You see, here’s where Tod Frye had it right: the scoring makes a little bit more sense on the Atari 2600 version than on the arcade version. All the scoring on the arcade Pac-Man is in increments of multiples of 10: the dots are 10 points, energizers 50, prizes anywhere from 100 to 5,000, and the ghosts between 200 and 1,600. That all the point awards are multiples of 10 means that there is a useless units digit in the score that is permanently stuck at zero. The much-maligned Atari version’s scoring is mostly the same, but divided by ten — meaning the units digit can be any digit between zero and nine. Unfortunately, though, the most you can score from the vitamin is 100 points, as its point value doesn’t increase as you clear more levels.
The object of both versions of Pac-Man is the same: eat all the dots while avoiding the ghosts, and you can use the energizers/power pills to help you eat the ghosts when necessary. How you actually work to achieve that goal — and the objects that hinder that achievement — are a bit different.
As with the prizes in the arcade version, on the VCS version you get two chances per level to eat the vitamin. In the arcade version, the prize appears after you’ve eaten roughly 70 dots (including energizers), so you can easily come up with a basic strategy to position yourself near the prize as soon as it appears. However, in the Atari 2600 version, it appears that the vitamin’s appearance is purely according to time, making it difficult to gauge when said vitamin will appear.
Depending on how generous the owner of your gaming spot was, the arcade Pac-Man is set to either one, three, or five lives, and you have an opportunity to earn one more life at 10,000, 15,000, or 20,000 points…or perhaps no extra life at all. Perhaps in an attempt to give players a chance of a longer, and assumingly more enjoyable, game, the Atari 2600 Pac-Man gives you an extra life every time you finish a maze; this undoubtedly is what helped me achieve my aforementioned score of 90,723 as a wee lad.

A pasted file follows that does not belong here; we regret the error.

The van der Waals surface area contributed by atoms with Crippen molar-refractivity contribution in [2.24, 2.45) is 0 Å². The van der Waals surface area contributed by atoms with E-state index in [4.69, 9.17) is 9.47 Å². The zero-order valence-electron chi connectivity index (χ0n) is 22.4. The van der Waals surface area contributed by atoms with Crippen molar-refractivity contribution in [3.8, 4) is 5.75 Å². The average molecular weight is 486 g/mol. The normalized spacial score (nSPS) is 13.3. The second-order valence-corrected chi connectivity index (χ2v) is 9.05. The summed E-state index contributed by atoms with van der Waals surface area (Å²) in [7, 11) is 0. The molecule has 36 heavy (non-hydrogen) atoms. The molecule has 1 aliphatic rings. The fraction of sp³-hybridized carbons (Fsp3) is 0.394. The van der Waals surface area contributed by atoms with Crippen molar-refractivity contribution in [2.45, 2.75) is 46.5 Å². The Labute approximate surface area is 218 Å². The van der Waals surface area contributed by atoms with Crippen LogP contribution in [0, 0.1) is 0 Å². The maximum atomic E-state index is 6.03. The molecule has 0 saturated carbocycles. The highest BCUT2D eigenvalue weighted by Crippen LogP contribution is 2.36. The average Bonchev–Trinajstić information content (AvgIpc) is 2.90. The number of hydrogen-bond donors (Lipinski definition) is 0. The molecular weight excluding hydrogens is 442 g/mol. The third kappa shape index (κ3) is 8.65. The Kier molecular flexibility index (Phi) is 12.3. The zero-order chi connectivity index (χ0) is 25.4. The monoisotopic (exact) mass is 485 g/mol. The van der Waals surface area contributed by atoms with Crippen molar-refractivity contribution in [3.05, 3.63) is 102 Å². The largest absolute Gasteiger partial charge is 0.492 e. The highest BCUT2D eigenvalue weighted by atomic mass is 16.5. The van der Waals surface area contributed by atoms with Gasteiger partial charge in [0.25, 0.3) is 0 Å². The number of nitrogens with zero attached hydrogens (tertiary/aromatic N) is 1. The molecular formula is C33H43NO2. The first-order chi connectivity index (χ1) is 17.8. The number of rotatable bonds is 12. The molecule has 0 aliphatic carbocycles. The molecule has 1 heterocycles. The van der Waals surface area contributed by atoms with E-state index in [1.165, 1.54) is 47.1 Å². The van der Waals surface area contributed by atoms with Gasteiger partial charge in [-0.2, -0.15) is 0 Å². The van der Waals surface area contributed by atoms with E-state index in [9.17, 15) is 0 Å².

Namco decided to make the original Pac-Man challenging by reducing the amount of time the ghosts are blue (and ergo vulnerable) as you get further into the game, to the point that after the infamous “ninth key” level, the ghosts no longer turn blue. The Atari VCS version is a bit more merciful, in that there’s never a point when the ghosts are permanently inedible. Whether this was an oversight or intentional is unclear, although I’m leaning toward “intentional” because the same is true for the 2600 ports of Ms. Pac-Man and Jr. Pac-Man.
Now, I don’t think it’s ever been determined whether this is a strategic feature or a bug, but something you’ll find in the Atari 2600 Pac-Man that you won’t find in the arcade version is that if you manage to get all four ghosts to go into the tunnel at the same time, they get stuck. They’ll keep trying to escape from the ends of the tunnel, but they’ll never be successful. Meanwhile, Pac-Man can just meander safely around the maze, cleaning up any leftover video wafers, or if there’s a power pill left, Pac-Man can gobble one up, then high-tail it to the tunnel and chomp all four ghosts at once. No such luck in the arcade version!